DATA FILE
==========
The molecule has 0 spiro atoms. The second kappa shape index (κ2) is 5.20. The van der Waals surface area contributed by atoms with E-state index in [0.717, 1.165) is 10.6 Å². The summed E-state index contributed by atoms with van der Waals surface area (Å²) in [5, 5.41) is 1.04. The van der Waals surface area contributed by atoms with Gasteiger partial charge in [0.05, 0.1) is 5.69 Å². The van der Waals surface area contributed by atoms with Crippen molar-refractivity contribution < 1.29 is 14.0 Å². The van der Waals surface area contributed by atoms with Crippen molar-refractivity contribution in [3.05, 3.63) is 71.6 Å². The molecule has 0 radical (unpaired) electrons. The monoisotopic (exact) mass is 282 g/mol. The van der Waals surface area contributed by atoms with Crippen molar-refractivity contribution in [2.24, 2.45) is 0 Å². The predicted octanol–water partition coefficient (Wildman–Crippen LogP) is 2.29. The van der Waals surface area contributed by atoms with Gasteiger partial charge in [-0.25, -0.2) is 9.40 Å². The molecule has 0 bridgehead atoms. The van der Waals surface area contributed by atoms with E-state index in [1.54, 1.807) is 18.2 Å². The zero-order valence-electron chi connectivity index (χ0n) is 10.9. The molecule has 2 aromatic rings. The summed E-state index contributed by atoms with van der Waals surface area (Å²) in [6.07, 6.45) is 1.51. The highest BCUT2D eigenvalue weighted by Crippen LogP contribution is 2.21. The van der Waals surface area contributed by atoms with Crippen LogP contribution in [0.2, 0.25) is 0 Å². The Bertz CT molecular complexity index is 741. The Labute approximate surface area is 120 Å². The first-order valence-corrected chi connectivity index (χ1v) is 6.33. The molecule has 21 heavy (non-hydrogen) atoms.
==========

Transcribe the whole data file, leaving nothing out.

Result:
The molecule has 0 spiro atoms. The second kappa shape index (κ2) is 5.20. The van der Waals surface area contributed by atoms with E-state index in [0.717, 1.165) is 10.6 Å². The summed E-state index contributed by atoms with van der Waals surface area (Å²) in [5, 5.41) is 1.04. The van der Waals surface area contributed by atoms with Gasteiger partial charge in [0.05, 0.1) is 5.69 Å². The van der Waals surface area contributed by atoms with Crippen molar-refractivity contribution < 1.29 is 14.0 Å². The van der Waals surface area contributed by atoms with Crippen molar-refractivity contribution in [3.05, 3.63) is 71.6 Å². The molecule has 0 radical (unpaired) electrons. The monoisotopic (exact) mass is 282 g/mol. The van der Waals surface area contributed by atoms with Crippen molar-refractivity contribution in [2.24, 2.45) is 0 Å². The predicted octanol–water partition coefficient (Wildman–Crippen LogP) is 2.29. The van der Waals surface area contributed by atoms with Gasteiger partial charge in [-0.25, -0.2) is 9.40 Å². The molecule has 0 bridgehead atoms. The van der Waals surface area contributed by atoms with E-state index in [1.54, 1.807) is 18.2 Å². The zero-order valence-electron chi connectivity index (χ0n) is 10.9. The molecule has 2 aromatic rings. The summed E-state index contributed by atoms with van der Waals surface area (Å²) in [6.07, 6.45) is 1.51. The highest BCUT2D eigenvalue weighted by Crippen LogP contribution is 2.21. The van der Waals surface area contributed by atoms with Crippen LogP contribution in [0.2, 0.25) is 0 Å². The Bertz CT molecular complexity index is 741. The Labute approximate surface area is 120 Å². The first-order valence-corrected chi connectivity index (χ1v) is 6.33. The molecule has 21 heavy (non-hydrogen) atoms.